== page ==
Thursday, April 25, 2024

Stern Center, Great Room, 6 p.m.

Livestream link coming soon

War in Gaza: An International Lawyer’s Perspective

Leila Nadya Sadat, the James Carr Professor of International Criminal Law at Washington University and a Visiting Fellow at the Schell Center for Human Rights at Yale

The current war in Gaza has roiled the international community. It has also been deeply upsetting to many in the United States. Historians, politicians, and pundits have weighed in on the origins of the conflict and its current conduct. International law, a discipline based upon global values, norms, and standards, offers a different perspective. This lecture will address the conflict from the perspective of the international lawyer, and discuss, in particular, the work of the United Nations, the International Criminal Court (ICC), and the International Court of Justice (ICJ), which have been tasked with bringing peace to the region and, in the case of the ICC and the ICJ, evaluating the legality of the parties’ conduct. In addition to explaining the role of international law and institutions, the lecture will reflect upon the gaps and shortcomings of the international legal system when faced with a seemingly intractable conflict.

This program is sponsored by the Program in Middle East Studies in collaboration with the Office of the President, the Provost’s Office, and the Clarke Forum for Contemporary Issues.

Biography (provided by the speaker)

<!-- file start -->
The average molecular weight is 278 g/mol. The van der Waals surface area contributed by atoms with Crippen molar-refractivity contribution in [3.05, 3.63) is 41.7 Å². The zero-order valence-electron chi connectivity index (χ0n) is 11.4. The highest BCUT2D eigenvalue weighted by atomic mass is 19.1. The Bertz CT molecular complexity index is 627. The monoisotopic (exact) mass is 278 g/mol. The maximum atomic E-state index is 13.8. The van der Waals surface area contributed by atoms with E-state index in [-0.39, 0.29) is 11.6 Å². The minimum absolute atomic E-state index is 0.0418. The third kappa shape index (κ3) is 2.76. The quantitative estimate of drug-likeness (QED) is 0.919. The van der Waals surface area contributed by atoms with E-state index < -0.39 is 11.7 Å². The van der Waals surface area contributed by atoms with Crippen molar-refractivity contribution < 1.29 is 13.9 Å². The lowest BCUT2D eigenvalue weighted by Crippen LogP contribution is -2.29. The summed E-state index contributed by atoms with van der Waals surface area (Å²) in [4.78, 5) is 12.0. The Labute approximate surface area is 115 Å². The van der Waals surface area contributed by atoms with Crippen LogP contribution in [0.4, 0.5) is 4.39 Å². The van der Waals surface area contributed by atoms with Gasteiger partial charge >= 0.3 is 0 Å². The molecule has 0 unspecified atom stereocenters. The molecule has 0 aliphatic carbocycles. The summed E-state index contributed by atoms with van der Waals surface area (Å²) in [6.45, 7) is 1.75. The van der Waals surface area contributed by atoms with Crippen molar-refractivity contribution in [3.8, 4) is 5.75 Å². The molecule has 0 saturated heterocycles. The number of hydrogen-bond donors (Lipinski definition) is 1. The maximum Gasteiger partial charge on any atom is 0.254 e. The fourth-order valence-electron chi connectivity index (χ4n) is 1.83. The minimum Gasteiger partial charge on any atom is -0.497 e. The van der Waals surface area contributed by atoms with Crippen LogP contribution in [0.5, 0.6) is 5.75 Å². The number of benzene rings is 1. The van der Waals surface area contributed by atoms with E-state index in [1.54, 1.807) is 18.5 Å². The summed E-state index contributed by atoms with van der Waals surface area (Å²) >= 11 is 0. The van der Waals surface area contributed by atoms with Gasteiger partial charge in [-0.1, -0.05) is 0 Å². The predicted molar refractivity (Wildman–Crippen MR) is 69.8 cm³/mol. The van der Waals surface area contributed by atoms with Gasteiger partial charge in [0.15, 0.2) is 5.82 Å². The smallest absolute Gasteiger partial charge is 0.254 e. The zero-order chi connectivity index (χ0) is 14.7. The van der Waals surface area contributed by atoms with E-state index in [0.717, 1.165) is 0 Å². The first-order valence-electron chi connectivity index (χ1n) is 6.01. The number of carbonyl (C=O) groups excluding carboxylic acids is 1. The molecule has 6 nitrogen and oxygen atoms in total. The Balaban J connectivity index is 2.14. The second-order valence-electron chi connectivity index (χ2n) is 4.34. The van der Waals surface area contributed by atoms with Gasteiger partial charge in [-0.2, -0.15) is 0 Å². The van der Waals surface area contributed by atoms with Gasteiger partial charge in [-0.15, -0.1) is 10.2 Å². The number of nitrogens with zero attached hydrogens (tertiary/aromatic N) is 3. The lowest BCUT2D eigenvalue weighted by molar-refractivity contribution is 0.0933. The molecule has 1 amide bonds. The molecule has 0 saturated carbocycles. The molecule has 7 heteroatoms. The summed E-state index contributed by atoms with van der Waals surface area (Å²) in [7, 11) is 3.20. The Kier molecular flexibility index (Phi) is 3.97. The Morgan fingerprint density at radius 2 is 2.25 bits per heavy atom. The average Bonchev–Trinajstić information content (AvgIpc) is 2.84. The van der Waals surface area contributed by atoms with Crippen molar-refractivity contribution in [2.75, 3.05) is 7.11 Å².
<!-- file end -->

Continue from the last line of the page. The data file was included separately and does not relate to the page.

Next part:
Headshot of Leila Nadya SadatProfessor Leila Nadya Sadat is the James Carr Professor of International Criminal Law at Washington University and a visiting fellow at the Schell Center for Human Rights at Yale. She served as special adviser on Crimes Against Humanity to the ICC Prosecutor from 2012-2023 and was recently appointed to the Moscow Mechanism of the OSCE. A devoted teacher and prolific scholar, she is recognized for her expertise in international law, human rights, and international criminal law, publishing over 170 articles and books in leading journals, academic presses, and media outlets throughout the world. Sadat was the first woman to receive the Alexis de Tocqueville Distinguished Fulbright Chair (2011) and has received many awards for her work including an Honorary Doctorate from Northwestern University, the Arthur Holly Compton Faculty Achievement Award from Washington University, and the Klatsky Humanitarian Award from Case Western Reserve School of Law. In 2008, Sadat launched the Crimes Against Humanity Initiative to write the world’s first global treaty on crimes against humanity and continues to spearhead its negotiation at the UN. Closer to home, she has been working on gun violence as a human rights crisis, recently publishing Torture in our Schools? with the Harvard Law Review, addressing mass school shootings in America. She is chair of the International Law Association (American Branch), a member of the American Law Institute and the U.S. Council on Foreign Relations and has held leadership positions in many other learned societies including the American Society of International Law. Sadat holds law degrees from Columbia and Tulane Law Schools, and the University of Paris I – Sorbonne. Prior to entering the academy, she clerked for U.S. Appeals Judge Albert Tate, Jr., at the French Cour de Cassation and Conseil d’état, and practiced international commercial law in Paris, France for several years.